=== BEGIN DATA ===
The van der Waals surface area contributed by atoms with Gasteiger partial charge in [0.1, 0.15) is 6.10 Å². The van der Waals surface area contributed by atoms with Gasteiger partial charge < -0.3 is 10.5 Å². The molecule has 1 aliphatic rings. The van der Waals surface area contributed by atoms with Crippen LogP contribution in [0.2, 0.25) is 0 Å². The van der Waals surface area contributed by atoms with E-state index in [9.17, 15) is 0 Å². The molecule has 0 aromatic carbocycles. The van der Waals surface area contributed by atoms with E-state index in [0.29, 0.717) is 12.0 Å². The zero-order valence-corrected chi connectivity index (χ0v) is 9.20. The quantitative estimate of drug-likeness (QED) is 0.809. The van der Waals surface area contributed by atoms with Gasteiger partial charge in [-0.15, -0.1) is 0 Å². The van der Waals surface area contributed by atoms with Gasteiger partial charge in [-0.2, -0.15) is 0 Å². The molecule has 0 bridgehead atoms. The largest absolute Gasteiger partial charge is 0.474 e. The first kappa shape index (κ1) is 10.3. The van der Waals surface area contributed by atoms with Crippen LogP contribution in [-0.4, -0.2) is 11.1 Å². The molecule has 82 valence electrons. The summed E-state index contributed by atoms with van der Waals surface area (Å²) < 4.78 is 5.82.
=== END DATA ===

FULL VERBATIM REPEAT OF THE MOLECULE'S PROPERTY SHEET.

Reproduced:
The van der Waals surface area contributed by atoms with Gasteiger partial charge in [0.1, 0.15) is 6.10 Å². The van der Waals surface area contributed by atoms with Gasteiger partial charge < -0.3 is 10.5 Å². The molecule has 1 aliphatic rings. The van der Waals surface area contributed by atoms with Crippen LogP contribution in [0.2, 0.25) is 0 Å². The van der Waals surface area contributed by atoms with E-state index in [9.17, 15) is 0 Å². The molecule has 0 aromatic carbocycles. The van der Waals surface area contributed by atoms with E-state index in [0.29, 0.717) is 12.0 Å². The zero-order valence-corrected chi connectivity index (χ0v) is 9.20. The quantitative estimate of drug-likeness (QED) is 0.809. The van der Waals surface area contributed by atoms with Gasteiger partial charge in [-0.15, -0.1) is 0 Å². The van der Waals surface area contributed by atoms with Gasteiger partial charge in [-0.2, -0.15) is 0 Å². The molecule has 0 bridgehead atoms. The largest absolute Gasteiger partial charge is 0.474 e. The first kappa shape index (κ1) is 10.3. The van der Waals surface area contributed by atoms with Crippen LogP contribution in [-0.4, -0.2) is 11.1 Å². The molecule has 82 valence electrons. The summed E-state index contributed by atoms with van der Waals surface area (Å²) < 4.78 is 5.82.